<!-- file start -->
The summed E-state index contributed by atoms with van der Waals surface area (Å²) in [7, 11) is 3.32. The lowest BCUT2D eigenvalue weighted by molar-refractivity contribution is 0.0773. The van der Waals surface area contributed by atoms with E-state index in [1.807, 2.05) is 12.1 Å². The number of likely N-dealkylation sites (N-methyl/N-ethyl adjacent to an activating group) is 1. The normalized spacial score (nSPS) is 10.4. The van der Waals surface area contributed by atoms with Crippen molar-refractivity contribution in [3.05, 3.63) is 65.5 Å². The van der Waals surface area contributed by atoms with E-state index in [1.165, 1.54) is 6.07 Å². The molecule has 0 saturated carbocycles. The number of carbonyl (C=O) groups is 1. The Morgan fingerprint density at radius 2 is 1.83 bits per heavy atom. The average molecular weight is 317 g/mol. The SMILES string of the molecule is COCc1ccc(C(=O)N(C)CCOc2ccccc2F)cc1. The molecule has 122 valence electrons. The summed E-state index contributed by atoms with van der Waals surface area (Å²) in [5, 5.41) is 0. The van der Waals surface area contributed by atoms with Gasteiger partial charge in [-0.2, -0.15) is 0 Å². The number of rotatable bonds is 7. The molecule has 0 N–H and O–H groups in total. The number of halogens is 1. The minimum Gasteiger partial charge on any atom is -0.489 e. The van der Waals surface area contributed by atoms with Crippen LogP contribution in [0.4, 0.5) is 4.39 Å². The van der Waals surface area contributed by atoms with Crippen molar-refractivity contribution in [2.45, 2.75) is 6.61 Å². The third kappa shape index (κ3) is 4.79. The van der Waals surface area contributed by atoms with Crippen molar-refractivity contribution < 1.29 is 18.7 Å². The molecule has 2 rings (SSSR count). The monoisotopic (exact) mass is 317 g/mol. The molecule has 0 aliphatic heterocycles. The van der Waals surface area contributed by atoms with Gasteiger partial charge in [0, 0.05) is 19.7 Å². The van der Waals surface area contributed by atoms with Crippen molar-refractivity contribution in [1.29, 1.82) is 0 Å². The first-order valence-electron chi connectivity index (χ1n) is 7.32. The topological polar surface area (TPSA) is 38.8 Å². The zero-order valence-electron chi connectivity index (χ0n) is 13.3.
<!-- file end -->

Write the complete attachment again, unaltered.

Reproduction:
The summed E-state index contributed by atoms with van der Waals surface area (Å²) in [7, 11) is 3.32. The lowest BCUT2D eigenvalue weighted by molar-refractivity contribution is 0.0773. The van der Waals surface area contributed by atoms with E-state index in [1.807, 2.05) is 12.1 Å². The number of likely N-dealkylation sites (N-methyl/N-ethyl adjacent to an activating group) is 1. The normalized spacial score (nSPS) is 10.4. The van der Waals surface area contributed by atoms with Crippen molar-refractivity contribution in [3.05, 3.63) is 65.5 Å². The van der Waals surface area contributed by atoms with E-state index in [1.165, 1.54) is 6.07 Å². The molecule has 0 saturated carbocycles. The number of carbonyl (C=O) groups is 1. The Morgan fingerprint density at radius 2 is 1.83 bits per heavy atom. The average molecular weight is 317 g/mol. The SMILES string of the molecule is COCc1ccc(C(=O)N(C)CCOc2ccccc2F)cc1. The molecule has 122 valence electrons. The summed E-state index contributed by atoms with van der Waals surface area (Å²) in [5, 5.41) is 0. The van der Waals surface area contributed by atoms with Gasteiger partial charge in [-0.2, -0.15) is 0 Å². The number of rotatable bonds is 7. The molecule has 0 N–H and O–H groups in total. The number of halogens is 1. The minimum Gasteiger partial charge on any atom is -0.489 e. The van der Waals surface area contributed by atoms with Crippen LogP contribution in [0.4, 0.5) is 4.39 Å². The van der Waals surface area contributed by atoms with Crippen molar-refractivity contribution in [2.45, 2.75) is 6.61 Å². The third kappa shape index (κ3) is 4.79. The van der Waals surface area contributed by atoms with Crippen molar-refractivity contribution < 1.29 is 18.7 Å². The molecule has 2 rings (SSSR count). The monoisotopic (exact) mass is 317 g/mol. The molecule has 0 aliphatic heterocycles. The van der Waals surface area contributed by atoms with Gasteiger partial charge in [0, 0.05) is 19.7 Å². The van der Waals surface area contributed by atoms with Crippen molar-refractivity contribution in [1.29, 1.82) is 0 Å². The first-order valence-electron chi connectivity index (χ1n) is 7.32. The topological polar surface area (TPSA) is 38.8 Å². The zero-order valence-electron chi connectivity index (χ0n) is 13.3.